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Personal Identity in “Dark Matter” by Blake Crouch Essay

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Updated: Jul 6th, 2021


“Dark Matter” is a book written by Blake Crouch that presents the story of identity change. In this context, the question of what defines a person’s identity arises. The body and memory theories describe the two different views on this issue. The memory theory suggests that identity is connected to a person’s thinking. According to body theory, the physical elements of a person define his or her personality. This paper aims to examine the topic of personal identity using the example of Jason from “Dark Matter.”

Dark Matter

Firstly, it is necessary to examine the book “Dark Matter” and evaluate the personal identity problem presented there. In “Dark Matter,” Crouch described a story of a family man Jason Dason. The main storyline of the plot is an attack that Jason survives, during which a stranger hits him in the head. As a result of this injury, Jason loses his identity, waking up as a different person. According to Crouch, “we all live day to day completely oblivious to the fact that we are a part of a much larger and stranger than we can possibly imagine” (96). When reading this book, the following questions come to mind – what constitutes one’s self? When one’s personality begins and ends? What are the origins of a person’s identity?

Philosophers and psychologists discussed these issues and the topic of personal identity for centuries, and no consensus was reached. One work that can provide a better understanding of this issue is “An Essay Concerning Human Understanding” by John Lock, which will be discussed in the next paragraph (1). Therefore, the storyline presents a fundamental issue – is personal identity connected to a person’s body or his or her thinking. In Jason’s case, the physical injury that he had changed his memories and thinking, although he had the same body and appearance.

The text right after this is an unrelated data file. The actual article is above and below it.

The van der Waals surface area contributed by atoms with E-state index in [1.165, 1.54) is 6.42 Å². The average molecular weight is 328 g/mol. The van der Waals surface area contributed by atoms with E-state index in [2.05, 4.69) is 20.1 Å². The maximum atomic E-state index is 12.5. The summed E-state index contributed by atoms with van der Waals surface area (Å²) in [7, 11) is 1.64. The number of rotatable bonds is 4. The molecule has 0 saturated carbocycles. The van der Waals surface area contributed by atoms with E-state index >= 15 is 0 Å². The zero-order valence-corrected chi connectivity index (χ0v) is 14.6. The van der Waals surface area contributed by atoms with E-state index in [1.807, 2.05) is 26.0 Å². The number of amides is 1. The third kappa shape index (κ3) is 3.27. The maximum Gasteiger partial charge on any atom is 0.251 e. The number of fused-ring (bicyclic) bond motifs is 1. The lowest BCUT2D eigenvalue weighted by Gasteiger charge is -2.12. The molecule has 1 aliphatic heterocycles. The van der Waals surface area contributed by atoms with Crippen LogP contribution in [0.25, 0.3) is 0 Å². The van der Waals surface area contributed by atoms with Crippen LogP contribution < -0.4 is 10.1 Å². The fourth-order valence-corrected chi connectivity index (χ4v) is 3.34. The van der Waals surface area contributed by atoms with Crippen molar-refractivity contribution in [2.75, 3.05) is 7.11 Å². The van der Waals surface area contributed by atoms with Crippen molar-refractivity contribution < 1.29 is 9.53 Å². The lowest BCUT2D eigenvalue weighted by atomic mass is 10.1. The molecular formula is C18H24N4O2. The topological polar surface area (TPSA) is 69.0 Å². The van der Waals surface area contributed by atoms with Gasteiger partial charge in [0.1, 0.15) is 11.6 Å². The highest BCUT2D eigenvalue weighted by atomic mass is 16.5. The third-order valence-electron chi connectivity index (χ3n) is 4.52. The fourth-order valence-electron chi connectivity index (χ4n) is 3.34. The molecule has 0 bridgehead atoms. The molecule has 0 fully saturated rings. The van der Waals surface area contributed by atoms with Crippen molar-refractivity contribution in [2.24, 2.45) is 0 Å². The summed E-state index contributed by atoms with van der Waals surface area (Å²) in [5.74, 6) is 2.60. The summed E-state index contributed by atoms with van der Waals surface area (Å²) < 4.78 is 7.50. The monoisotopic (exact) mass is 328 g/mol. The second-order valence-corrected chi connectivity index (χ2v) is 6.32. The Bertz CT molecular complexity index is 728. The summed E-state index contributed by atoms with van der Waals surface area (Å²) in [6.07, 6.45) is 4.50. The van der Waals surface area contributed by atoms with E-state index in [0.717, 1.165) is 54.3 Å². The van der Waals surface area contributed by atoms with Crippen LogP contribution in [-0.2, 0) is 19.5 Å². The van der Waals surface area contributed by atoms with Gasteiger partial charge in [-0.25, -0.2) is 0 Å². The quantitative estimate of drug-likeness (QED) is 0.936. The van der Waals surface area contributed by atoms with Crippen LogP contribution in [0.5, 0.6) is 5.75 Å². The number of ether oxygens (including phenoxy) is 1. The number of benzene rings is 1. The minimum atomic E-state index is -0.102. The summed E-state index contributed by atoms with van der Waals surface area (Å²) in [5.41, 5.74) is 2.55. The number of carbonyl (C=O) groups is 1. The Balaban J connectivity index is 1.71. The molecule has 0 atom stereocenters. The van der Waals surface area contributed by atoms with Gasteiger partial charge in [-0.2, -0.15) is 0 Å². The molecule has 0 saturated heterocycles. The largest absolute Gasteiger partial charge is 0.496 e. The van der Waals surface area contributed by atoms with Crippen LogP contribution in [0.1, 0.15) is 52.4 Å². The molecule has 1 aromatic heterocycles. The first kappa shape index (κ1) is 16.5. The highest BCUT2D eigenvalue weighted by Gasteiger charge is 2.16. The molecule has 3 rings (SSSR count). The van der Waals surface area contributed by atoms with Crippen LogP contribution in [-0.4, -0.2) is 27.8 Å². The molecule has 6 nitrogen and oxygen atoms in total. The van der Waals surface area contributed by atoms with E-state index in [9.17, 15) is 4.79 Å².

Definition of Personal Identity

Next, it is necessary to clearly define personal identity to be able to review the two theories describing it. Personal identity refers to characteristics that define an individual (“Personal Identity: Crash Course”). In addition, these elements allow distinguishing one person from another. One can argue that a person has the same identity over long periods of time.

However, one important question is, a person at one point in time, and a person at another point in time are the same people or two different individuals? According to the CrashCourse video, one approach to viewing the issue is presented in this definition – “personal identity persists over time because you remain in the same body from birth to death” (“Personal Identity”). The counterargument provided in the video is the fact that from a biological viewpoint, a human’s body changes all the time. This includes our bones, blood cells, and other elements.

Considering these arguments, the contrast of Jason’s life before and after the incident is intriguing because he wakes up as a different person. Therefore, he has a different body, which could mean that his identity has changed as well. However, another vital element to discuss is thinking and its implications for one’s personality. Jason has the memory of his other life, including his children, his wife, and his work as a physics professor, which would suggest that his identity remained the same.

One person has the same body throughout their life. The body determines the persistence of one’s personality. Even though the two Jasons from different realities look the same and may be viewed as the same person by others, their identities are different.

A controversy that should be reviewed here is – it is possible to assume that the identities of different Jasons are similar to the extent to which their bodies are similar, or not. Crouch uses an example of a fish in a pond, which swims but does not go outside of the water. Next, this fish is lifted from the pond, and it sees its surroundings. Crouch states, “you realize you are a part of a much larger and more mysterious reality than you had ever dreamed of” (70). This idea provides an understanding of the fact that personality is a complex issue, and there may be elements of it that humans cannot see.